In 2009 a number of swimming pools were built across the capital, theoretically for that year’s World Swimming Championships. Situated in private clubs and funded by public money, many were unfinished at the time of the event. Throw in the humiliation of Italy’s resoundingly rejected candidature for the 2016 European football championship, and its hard to form a case against Monti’s decision.
But there remains a nagging doubt that an opportunity to regain credibility while stimulating development and economic growth might have been missed. Even if one has to question the wisdom of Madrid’s bid, given Spain’s even deeper economic problems, the government’s commitment to hosting the Games seems a clear leap of faith in the country’s future and capacity to deliver. If it was good for Madrid, why not Rome? Have those braggadoci Italians lost faith in themselves, yet again?
In 1905, the IOC founder, Baron de Coubertin, came to assess Rome’s bid to host the 1908 tournament, which was firmly supported by King Victor Emmanuel III and the Mayor, Prospero Colonna. In economic crisis following a collapse in property prices, and with insolvent banks, the situation was somewhat familiar. Afraid that facilities weren’t up to scratch and the country risked international embarrassment the fears of Angelo Mosso, one of the founding fathers of modern Italian sport, and Prime Minister Giovanni Giolitti saw Italy quietly withdraw and London carpe diem.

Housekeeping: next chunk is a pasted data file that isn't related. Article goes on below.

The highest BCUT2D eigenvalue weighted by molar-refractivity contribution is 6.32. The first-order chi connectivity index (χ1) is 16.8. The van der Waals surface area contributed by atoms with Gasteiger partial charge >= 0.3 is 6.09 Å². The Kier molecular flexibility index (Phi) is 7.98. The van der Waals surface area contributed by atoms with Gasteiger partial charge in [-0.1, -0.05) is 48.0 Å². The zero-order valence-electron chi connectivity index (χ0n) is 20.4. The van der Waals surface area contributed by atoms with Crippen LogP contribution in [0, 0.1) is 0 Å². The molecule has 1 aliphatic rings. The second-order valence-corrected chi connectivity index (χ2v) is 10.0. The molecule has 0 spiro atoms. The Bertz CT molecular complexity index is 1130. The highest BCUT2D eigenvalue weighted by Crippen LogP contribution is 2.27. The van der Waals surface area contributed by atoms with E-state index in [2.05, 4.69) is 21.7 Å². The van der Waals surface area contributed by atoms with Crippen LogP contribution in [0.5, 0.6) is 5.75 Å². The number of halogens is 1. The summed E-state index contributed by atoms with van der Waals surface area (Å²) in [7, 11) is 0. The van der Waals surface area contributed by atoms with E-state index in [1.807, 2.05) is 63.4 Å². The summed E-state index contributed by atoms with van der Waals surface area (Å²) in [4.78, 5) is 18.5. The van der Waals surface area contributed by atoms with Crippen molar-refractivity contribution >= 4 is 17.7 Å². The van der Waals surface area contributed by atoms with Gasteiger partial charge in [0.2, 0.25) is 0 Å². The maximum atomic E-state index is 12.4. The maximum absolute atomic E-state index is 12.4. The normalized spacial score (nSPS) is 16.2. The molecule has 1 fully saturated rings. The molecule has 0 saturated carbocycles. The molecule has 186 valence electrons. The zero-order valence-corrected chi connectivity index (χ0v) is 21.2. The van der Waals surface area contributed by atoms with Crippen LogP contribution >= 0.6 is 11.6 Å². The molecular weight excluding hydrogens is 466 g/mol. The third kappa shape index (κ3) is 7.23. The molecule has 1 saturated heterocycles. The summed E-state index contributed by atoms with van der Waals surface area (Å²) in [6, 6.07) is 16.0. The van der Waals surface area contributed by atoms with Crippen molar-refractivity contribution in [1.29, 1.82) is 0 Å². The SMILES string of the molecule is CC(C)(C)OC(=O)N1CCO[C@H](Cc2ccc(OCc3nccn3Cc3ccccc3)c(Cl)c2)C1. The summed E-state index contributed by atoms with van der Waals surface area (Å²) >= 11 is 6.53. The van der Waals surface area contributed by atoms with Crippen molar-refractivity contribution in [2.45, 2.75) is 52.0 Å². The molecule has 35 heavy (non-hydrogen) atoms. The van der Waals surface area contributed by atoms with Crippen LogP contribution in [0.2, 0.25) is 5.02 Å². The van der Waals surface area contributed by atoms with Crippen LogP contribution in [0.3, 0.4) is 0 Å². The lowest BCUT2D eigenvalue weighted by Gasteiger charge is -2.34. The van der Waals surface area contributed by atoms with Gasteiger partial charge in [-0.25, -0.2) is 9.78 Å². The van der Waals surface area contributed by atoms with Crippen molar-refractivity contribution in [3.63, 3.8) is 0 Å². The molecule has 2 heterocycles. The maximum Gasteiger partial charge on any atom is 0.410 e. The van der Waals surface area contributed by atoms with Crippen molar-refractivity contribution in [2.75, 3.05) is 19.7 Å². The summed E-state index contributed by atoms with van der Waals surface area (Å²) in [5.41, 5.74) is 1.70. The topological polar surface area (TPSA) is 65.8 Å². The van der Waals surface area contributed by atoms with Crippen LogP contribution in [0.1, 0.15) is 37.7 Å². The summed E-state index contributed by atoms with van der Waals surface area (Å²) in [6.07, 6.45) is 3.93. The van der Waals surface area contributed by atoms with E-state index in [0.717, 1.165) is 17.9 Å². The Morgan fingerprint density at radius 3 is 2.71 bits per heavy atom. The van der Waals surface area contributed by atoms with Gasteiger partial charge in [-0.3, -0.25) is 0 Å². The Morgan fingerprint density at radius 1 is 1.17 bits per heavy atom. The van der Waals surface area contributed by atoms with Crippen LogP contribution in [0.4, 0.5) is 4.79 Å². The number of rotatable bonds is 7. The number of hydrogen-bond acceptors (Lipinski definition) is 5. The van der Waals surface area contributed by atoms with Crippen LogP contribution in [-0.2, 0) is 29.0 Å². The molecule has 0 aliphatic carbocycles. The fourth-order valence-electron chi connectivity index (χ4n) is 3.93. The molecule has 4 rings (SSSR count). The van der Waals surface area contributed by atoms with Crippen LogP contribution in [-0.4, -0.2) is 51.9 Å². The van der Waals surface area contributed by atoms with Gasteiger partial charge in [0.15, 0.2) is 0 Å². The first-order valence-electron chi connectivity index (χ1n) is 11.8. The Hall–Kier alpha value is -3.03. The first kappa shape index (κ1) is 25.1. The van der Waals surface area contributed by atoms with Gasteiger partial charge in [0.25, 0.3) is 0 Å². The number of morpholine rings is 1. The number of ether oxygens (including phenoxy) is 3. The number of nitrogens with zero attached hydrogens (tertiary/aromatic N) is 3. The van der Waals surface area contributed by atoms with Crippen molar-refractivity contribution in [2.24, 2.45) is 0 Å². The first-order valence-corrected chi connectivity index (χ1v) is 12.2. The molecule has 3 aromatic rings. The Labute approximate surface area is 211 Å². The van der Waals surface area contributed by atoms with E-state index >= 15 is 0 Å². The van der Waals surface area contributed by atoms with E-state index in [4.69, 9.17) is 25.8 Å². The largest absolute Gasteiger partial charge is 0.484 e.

But money was equally tight in 1955, when Rome was finally awarded the Games. Despite the flow of US Marshall Plan aid, few could have then predicted that in 1960 Italy would be cavorting in the midst of an economic boom and Anita Ekberg in the Trevi Fountain, as La Dolce Vita climaxed with impeccable timing.
Hosting the Games on two sites required a link road that scarred the western side of the city and raised land prices around it, much of which was owned by the Vatican. An urban planning disaster, Rome 1960 still put a renewed, rejuvenated and rebranded Italy back on the international tourist map.
While Rome 2020 might have had the potential to achieve something similar, good sense left no other option. For despite sport being embedded in the nation’s history, few Italians give a flying Franco Carraro. A welcome free hit and signal of intent for Monti’s austerity empire, one can only hope the enthusiasm for belt tightening will now extend to curbing MPs luxurious lifestyles and enforcing the Church to finally begin paying land tax. Now that would indeed be super, Mario. ■
Simon Martin is the author of Sport Italia and teaches at the American University of Rome. Former West Ham Academy coach, turnstile operator, programme seller & park footballer. Adopted Roman, you can follow Simon on Twitter.
Image shows the opening day of the 1960 Olympic Games in Rome. Courtesy of Wikimedia Commons.
As one who has lived in the country since 1990, I can say unflinchingly that Prof. Martin is well informed and shares the opinion of, I believe, the average Italian. I know no one who is unhappy with Monti’s decision if what people say in cafes, shops and the workplace is any indication. Monti’s presence has improved the country’s image now that Buffone-sconi is gone.